Last week I talked about Joni, a client that one day woke up exhausted, overwhelmed, and feeling like she had nothing significant to show for all of her hard work.
Joni didn’t feel good about herself, didn’t trust herself, and had adopted her family’s attitude toward money. All of those things kept her stuck at a level far below what she was capable of achieving.
I think we can all agree that there are times we get in our own way. We let limiting beliefs stop us even though we’re talented and deserve more.
But when you suspect that something is holding you back, what do you do about it? How do you get out of your own way and experience the kind of successes you want in life?
I’m going to answer those questions, but first, I need to tell you something about you and every person who lives and breathes. We love stories. We tell them, listen to them, buy into them, are excited and passionate about them…
And we seldom think about the author.
If we thought about the author, we’d be a lot more selective in the stories we hold dear and the ones we reject.
Would you really buy into a love story told by someone that’s been divorced 5 times? Even if they weren’t divorced – if they were never really happy with their partner, would you be excited about hearing their tale?
How about a story of financial success by an author that lives paycheck to paycheck or has filed for bankruptcy?
What about a 400 pound (181kg) person’s story about health?
The author matters, right?
And yet, all of us have, at one time or another, bought into a story without ever considering its value.
You see, right now, you tell yourself a story every moment of every day about who you are. And the odds are very high that you didn’t write your story at all.
The voices and actions of your family, teachers, coaches, friends, and anyone else you’ve ever spent time around created your story. Sometimes the story’s plot points are based on things you did once when you were a child and sometimes they’re based on the stories other people told themselves and repeated to you.
But you believe those stories — we all do — until the day you begin questioning the source. And if we really want to change, if you want to change, one day you become your own author.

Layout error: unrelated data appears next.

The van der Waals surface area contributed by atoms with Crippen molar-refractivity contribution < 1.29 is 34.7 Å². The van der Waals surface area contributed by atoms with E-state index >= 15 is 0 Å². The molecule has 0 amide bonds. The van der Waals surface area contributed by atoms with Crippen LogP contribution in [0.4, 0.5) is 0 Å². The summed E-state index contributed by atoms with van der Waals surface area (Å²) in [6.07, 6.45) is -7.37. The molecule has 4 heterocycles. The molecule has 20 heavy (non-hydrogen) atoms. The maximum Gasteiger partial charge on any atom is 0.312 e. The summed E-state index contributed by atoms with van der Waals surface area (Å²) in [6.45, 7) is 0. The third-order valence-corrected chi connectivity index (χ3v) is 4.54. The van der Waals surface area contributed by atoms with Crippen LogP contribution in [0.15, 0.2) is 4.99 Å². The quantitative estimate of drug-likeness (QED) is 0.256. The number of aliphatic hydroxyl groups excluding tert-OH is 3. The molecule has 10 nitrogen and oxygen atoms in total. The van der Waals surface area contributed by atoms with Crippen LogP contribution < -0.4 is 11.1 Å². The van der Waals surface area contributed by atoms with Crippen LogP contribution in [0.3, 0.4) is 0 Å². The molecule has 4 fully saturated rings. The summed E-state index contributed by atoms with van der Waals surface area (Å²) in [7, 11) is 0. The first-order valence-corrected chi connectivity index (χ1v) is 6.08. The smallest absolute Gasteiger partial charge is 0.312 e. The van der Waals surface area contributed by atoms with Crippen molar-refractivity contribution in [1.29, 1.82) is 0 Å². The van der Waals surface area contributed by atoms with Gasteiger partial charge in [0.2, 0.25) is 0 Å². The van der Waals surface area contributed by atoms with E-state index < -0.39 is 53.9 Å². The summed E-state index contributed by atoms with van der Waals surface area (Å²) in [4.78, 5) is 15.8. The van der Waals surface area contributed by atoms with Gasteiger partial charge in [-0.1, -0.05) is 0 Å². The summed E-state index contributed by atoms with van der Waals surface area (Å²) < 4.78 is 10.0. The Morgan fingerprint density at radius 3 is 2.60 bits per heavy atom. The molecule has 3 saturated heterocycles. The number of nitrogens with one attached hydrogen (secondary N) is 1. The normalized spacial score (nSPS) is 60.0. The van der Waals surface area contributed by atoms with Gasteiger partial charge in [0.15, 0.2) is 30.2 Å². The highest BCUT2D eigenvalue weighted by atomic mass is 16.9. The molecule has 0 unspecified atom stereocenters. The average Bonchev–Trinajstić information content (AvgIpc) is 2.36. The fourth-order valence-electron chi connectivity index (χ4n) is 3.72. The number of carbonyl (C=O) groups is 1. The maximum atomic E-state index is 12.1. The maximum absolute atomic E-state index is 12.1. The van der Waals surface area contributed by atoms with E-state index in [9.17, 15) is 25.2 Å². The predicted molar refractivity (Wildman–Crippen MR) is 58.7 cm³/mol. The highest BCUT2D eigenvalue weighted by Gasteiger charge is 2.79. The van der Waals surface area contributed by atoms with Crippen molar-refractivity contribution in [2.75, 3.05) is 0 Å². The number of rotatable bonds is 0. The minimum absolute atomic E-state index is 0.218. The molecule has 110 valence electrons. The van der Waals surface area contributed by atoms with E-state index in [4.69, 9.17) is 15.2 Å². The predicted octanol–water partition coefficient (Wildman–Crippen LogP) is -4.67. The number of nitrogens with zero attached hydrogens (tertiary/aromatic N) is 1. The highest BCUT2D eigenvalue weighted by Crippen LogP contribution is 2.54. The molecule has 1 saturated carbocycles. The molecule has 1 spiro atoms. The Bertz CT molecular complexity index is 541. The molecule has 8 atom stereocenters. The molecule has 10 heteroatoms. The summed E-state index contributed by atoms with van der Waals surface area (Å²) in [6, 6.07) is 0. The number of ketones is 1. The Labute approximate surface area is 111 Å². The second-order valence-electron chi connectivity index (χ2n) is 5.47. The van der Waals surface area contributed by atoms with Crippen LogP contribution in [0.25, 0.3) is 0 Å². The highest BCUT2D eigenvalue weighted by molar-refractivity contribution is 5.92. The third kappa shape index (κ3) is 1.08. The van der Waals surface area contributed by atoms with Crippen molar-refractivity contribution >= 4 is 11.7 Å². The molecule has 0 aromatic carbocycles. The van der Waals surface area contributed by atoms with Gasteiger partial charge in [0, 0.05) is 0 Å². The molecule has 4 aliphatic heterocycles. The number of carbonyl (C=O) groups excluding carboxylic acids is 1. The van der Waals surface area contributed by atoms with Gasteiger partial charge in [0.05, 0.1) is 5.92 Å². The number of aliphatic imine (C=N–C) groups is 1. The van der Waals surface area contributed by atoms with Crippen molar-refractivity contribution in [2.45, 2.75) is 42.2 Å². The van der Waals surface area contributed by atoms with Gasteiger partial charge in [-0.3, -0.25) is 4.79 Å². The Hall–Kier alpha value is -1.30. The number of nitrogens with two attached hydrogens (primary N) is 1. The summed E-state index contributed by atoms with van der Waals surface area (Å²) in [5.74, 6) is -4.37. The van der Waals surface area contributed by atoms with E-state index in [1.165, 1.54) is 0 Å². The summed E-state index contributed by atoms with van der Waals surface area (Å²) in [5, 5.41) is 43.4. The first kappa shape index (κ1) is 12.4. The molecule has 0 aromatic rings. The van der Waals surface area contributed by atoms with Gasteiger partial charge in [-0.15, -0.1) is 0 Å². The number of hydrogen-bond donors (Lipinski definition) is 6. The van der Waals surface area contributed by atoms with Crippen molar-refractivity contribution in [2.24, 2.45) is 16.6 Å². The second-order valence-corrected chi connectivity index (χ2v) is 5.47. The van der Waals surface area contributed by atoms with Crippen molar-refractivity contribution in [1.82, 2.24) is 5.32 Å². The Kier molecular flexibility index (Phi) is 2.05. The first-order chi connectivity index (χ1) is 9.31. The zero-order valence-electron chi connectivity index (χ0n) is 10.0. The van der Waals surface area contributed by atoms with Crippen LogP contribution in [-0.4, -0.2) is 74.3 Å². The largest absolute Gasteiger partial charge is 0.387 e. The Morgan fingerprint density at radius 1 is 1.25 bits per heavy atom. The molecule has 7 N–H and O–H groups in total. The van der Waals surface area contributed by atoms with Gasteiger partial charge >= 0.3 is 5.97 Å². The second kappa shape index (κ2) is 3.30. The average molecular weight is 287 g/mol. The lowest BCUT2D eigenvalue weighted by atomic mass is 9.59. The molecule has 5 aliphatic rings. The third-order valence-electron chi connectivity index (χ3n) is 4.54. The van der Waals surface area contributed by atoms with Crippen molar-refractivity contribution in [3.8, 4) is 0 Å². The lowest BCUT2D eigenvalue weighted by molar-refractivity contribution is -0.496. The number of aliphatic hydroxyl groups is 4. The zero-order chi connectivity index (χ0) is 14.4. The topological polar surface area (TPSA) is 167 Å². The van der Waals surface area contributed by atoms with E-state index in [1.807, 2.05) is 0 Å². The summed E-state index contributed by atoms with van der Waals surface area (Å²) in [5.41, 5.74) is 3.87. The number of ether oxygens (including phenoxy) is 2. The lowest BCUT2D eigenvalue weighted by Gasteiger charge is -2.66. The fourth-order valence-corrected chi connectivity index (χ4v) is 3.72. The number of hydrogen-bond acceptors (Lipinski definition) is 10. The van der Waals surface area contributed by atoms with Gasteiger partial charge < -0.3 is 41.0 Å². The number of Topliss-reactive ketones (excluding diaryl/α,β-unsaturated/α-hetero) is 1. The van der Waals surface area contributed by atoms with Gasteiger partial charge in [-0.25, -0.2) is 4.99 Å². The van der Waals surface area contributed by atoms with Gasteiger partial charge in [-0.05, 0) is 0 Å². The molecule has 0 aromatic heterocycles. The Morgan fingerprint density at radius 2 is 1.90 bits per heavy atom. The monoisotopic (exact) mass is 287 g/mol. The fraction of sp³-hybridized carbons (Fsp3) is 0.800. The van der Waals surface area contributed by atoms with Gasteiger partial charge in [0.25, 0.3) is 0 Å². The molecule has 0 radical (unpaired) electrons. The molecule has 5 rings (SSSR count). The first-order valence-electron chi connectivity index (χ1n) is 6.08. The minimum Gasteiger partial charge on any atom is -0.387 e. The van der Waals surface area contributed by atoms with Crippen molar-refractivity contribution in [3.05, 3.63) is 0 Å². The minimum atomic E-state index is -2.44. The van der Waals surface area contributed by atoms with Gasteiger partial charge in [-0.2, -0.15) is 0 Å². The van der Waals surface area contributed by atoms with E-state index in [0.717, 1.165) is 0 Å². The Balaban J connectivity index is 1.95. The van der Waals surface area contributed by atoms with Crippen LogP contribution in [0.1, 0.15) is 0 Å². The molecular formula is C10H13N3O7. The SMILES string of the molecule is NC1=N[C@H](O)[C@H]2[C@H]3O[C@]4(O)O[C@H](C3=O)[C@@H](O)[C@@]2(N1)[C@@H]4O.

You don’t clear out your library in one fell swoop. But one mindful change after another, you start making your story YOURS.
That was Joni’s answer, too. She changed the script she had about money and about herself. And as she continued to repeat her “new story” to herself, she started feeling confident and realized that she could charge her clients what she’s worth and feel good about it.
Joni’s story had a happy ending – and yours can, too.
If you’re looking for an action step, try this:
Pay attention sometime and really listen to the voices in your head. Are any of them your own? Are the things they’re saying really true or just someone else’s opinion or something you’ve heard all your life? Think about what would happen if you stopped believing them and started telling your own story.
Rewriting, or re-scripting, your story leads to powerful changes. But sometimes the old story is so familiar that it’s challenging to see a different one. If that’s the case for you, contact me at firstname.lastname@example.org or call me at 613.601.1083, and we’ll set up a 30-minute discovery session.
Isn’t it time you started writing your own life’s story?
And that brings us to this week’s quote:
“You may tell a tale that takes up residence in someone’s soul, becomes their blood and self and purpose. That tale will move them and drive them and who knows what they might do because of it, because of your words. That is your role, your gift.”
~Erin Morgenstern, The Night Circus
Next week I’ll talk more about the most powerful love a person can know. Do you have it in your life already?
See ya next week!